As the characters return to Mansfield Park, readers glimpse the woman Mrs. Norris might have been in another time and social setting. She spends her day at Sotherton getting (and of course giving) advice on estate management. She researches how the estate's staff manages the kitchens, gardens, and livestock, and leaves with plans for Mansfield Park and pheasants' eggs to hatch. Mrs. Norris, given half a chance, might have made an excellent businesswoman, but snobbish Maria finds such interest in management boorish and embarrassing.

In Chapter 11, Maria compounds her immodest behavior at Sotherton with her response to news of Sir Thomas's return in November. She despairs over his arrival rather than welcomes it as a daughter would, yet readers may sympathize with Maria. Unable to accept losing Henry's playful company and of marrying dull Rushworth, Maria chooses to "throw a mist" over her father's inevitable return and hope "when the mist cleared away she should see something else." Fantasies of delays that might postpone his return follow this denial. Everyone thinks this way at times, the narrator remarks sympathetically, when reality and reason offer little comfort. Having won the marriage game and engaged herself to an extravagantly wealthy man, Maria has done exactly as she is expected to and should do to improve her already wealthy status, but the result is misery. Nevertheless, Maria's fantasies demand inconvenience and possible risk to her father and suggest selfish, disobedient motives.

Mary reveals similar motivations in this chapter when she criticizes, in playful yet sincere words, Edmund's choice to enter the church. She should respect the church and its representatives; instead, she resents clergymen as lazy, unambitious, stodgy killjoys and unkindly offers Dr. Grant, her brother-in-law and host, as an example. Neither Edmund nor Fanny can successfully defend clergymen to Mary, yet Edmund later praises Mary's sweet "temper which would never give pain" and blames the influence of her uncle, the immoral admiral, for her opinion of the church.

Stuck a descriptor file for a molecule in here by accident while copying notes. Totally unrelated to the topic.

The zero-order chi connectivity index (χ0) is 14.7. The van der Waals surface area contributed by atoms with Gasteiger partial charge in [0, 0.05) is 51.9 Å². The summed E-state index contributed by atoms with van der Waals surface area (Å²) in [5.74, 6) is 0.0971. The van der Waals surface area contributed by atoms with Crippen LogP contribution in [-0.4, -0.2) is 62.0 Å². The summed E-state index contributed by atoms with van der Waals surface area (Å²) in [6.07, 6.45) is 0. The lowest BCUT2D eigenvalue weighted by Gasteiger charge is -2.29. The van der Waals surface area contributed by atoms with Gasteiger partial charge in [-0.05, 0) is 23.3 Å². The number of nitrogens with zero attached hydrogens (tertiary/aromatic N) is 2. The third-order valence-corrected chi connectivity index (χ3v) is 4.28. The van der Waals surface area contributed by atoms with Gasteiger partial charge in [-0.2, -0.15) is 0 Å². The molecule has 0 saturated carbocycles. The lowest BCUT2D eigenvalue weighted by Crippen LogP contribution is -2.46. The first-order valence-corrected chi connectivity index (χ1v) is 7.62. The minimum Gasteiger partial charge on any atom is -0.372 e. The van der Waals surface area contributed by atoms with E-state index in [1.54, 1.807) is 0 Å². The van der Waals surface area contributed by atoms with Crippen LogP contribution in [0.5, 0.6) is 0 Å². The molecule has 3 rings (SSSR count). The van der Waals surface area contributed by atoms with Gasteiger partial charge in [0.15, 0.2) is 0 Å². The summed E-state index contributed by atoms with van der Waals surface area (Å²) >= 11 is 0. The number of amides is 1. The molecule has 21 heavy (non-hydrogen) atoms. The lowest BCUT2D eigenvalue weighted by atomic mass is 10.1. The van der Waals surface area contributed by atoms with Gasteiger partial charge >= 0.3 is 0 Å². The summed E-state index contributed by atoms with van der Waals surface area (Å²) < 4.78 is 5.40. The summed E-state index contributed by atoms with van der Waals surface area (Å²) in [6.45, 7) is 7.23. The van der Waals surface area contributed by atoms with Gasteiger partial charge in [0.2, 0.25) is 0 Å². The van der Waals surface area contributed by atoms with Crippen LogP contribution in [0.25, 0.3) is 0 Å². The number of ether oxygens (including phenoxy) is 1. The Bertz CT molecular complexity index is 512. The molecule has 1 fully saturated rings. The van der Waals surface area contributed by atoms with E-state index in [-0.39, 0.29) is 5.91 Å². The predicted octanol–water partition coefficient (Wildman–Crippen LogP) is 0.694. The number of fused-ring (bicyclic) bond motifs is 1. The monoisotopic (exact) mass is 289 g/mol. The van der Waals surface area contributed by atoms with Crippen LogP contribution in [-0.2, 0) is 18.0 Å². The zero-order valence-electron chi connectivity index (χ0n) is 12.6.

As in many chapters of Mansfield Park, Fanny's modest, respectable behavior contrasts with Maria's sullenness and Mary's criticism. Fanny respects even incompetent clergymen, defers to Edmund when he admires Mary, and reveals her romantic sensitivity to sublime nature as a teacher of morality, to Edmund's approval (and, readers may feel, the narrator's).

Chapter 12 offers insight into Henry's character and his influence on the other young people. Henry, the narrator says, is a man of "idle vanity" who, had he ever developed introspection, might avoid trouble and be more content. Only two weeks into his residence at his estate, Henry gets bored. He misses the gratifying jealousy between Maria and Julia and hurries back to Mansfield Park to provoke them into satisfying his pride. Fanny disapproves, but Edmund—as he does with Mary—excuses Henry's self-centered flirtations as efforts to make Maria happy and to decide whether he loves Julia. Henry has "too much sense" to put his reputation or his heart in danger and would leave if he thought Maria's affections serious. Readers may sense Edmund's reasoning is, in fact, rationalization that has more to do with his own attractions to Mary, a woman who openly rejects marriage to a second son and clergyman she has deemed unambitious. Until their conversation about Henry, Fanny trusts Edmund as a moral guide. But although she tries to believe him now, "she knew not always what to think." The conversation marks a break in her confidence in Edmund and shows the influence of Henry's questionable integrity on the earnest young man.